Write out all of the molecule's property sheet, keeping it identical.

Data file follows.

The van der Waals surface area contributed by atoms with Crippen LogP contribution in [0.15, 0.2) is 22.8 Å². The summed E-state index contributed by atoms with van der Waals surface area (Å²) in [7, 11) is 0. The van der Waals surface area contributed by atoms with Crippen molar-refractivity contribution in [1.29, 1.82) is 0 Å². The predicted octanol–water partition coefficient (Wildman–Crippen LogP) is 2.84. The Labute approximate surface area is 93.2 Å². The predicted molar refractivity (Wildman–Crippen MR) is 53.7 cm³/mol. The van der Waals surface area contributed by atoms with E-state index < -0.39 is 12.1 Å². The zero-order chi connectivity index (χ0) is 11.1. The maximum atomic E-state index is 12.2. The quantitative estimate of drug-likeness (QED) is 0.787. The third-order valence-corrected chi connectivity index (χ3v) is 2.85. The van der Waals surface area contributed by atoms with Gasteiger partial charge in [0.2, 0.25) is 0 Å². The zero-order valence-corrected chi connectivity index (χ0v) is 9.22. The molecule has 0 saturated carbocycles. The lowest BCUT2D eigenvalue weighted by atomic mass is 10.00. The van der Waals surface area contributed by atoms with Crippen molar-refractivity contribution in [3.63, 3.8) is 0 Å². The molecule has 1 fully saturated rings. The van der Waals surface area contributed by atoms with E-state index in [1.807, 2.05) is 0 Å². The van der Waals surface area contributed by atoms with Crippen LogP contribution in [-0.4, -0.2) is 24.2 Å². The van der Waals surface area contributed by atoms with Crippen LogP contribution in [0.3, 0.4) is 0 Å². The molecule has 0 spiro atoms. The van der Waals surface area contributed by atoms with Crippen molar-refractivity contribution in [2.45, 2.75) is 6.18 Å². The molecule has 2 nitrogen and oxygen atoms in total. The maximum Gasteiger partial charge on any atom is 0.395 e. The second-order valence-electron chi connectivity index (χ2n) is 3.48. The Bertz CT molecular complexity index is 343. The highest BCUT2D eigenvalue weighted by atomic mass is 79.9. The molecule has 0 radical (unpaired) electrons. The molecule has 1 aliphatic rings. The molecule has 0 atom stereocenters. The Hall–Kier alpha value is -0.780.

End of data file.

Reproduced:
The van der Waals surface area contributed by atoms with Crippen LogP contribution in [0.15, 0.2) is 22.8 Å². The summed E-state index contributed by atoms with van der Waals surface area (Å²) in [7, 11) is 0. The van der Waals surface area contributed by atoms with Crippen molar-refractivity contribution in [1.29, 1.82) is 0 Å². The predicted octanol–water partition coefficient (Wildman–Crippen LogP) is 2.84. The Labute approximate surface area is 93.2 Å². The predicted molar refractivity (Wildman–Crippen MR) is 53.7 cm³/mol. The van der Waals surface area contributed by atoms with E-state index < -0.39 is 12.1 Å². The zero-order chi connectivity index (χ0) is 11.1. The maximum atomic E-state index is 12.2. The quantitative estimate of drug-likeness (QED) is 0.787. The third-order valence-corrected chi connectivity index (χ3v) is 2.85. The van der Waals surface area contributed by atoms with Gasteiger partial charge in [0.2, 0.25) is 0 Å². The zero-order valence-corrected chi connectivity index (χ0v) is 9.22. The molecule has 0 saturated carbocycles. The lowest BCUT2D eigenvalue weighted by atomic mass is 10.00. The van der Waals surface area contributed by atoms with Crippen molar-refractivity contribution in [3.63, 3.8) is 0 Å². The molecule has 1 fully saturated rings. The van der Waals surface area contributed by atoms with E-state index in [1.807, 2.05) is 0 Å². The van der Waals surface area contributed by atoms with Crippen LogP contribution in [-0.4, -0.2) is 24.2 Å². The van der Waals surface area contributed by atoms with Crippen LogP contribution in [0.3, 0.4) is 0 Å². The molecule has 0 spiro atoms. The van der Waals surface area contributed by atoms with Crippen molar-refractivity contribution in [2.45, 2.75) is 6.18 Å². The molecule has 2 nitrogen and oxygen atoms in total. The maximum Gasteiger partial charge on any atom is 0.395 e. The second-order valence-electron chi connectivity index (χ2n) is 3.48. The Bertz CT molecular complexity index is 343. The highest BCUT2D eigenvalue weighted by atomic mass is 79.9. The molecule has 0 radical (unpaired) electrons. The molecule has 1 aliphatic rings. The molecule has 0 atom stereocenters. The Hall–Kier alpha value is -0.780.